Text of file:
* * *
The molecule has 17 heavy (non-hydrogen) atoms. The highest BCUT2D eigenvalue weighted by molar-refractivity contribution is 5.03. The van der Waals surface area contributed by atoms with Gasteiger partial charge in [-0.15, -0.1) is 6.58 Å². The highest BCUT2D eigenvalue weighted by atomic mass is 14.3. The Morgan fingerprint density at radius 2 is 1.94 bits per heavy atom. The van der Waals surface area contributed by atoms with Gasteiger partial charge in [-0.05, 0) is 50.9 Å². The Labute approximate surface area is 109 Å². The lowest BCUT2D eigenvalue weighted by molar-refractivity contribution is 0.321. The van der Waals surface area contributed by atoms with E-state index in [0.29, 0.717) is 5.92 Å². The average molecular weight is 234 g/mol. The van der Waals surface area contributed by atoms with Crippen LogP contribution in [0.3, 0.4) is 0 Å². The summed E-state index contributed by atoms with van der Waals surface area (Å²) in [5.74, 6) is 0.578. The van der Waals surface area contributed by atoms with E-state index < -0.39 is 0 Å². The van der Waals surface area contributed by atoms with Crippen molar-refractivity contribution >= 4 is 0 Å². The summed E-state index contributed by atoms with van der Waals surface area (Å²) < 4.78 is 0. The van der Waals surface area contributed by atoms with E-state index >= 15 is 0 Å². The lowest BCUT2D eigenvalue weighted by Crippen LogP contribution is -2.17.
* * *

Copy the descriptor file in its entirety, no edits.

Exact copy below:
The molecule has 17 heavy (non-hydrogen) atoms. The highest BCUT2D eigenvalue weighted by molar-refractivity contribution is 5.03. The van der Waals surface area contributed by atoms with Gasteiger partial charge in [-0.15, -0.1) is 6.58 Å². The highest BCUT2D eigenvalue weighted by atomic mass is 14.3. The Morgan fingerprint density at radius 2 is 1.94 bits per heavy atom. The van der Waals surface area contributed by atoms with Gasteiger partial charge in [-0.05, 0) is 50.9 Å². The Labute approximate surface area is 109 Å². The lowest BCUT2D eigenvalue weighted by molar-refractivity contribution is 0.321. The van der Waals surface area contributed by atoms with E-state index in [0.29, 0.717) is 5.92 Å². The average molecular weight is 234 g/mol. The van der Waals surface area contributed by atoms with Crippen LogP contribution in [0.3, 0.4) is 0 Å². The summed E-state index contributed by atoms with van der Waals surface area (Å²) in [5.74, 6) is 0.578. The van der Waals surface area contributed by atoms with E-state index < -0.39 is 0 Å². The van der Waals surface area contributed by atoms with Crippen molar-refractivity contribution >= 4 is 0 Å². The summed E-state index contributed by atoms with van der Waals surface area (Å²) < 4.78 is 0. The van der Waals surface area contributed by atoms with E-state index >= 15 is 0 Å². The lowest BCUT2D eigenvalue weighted by Crippen LogP contribution is -2.17.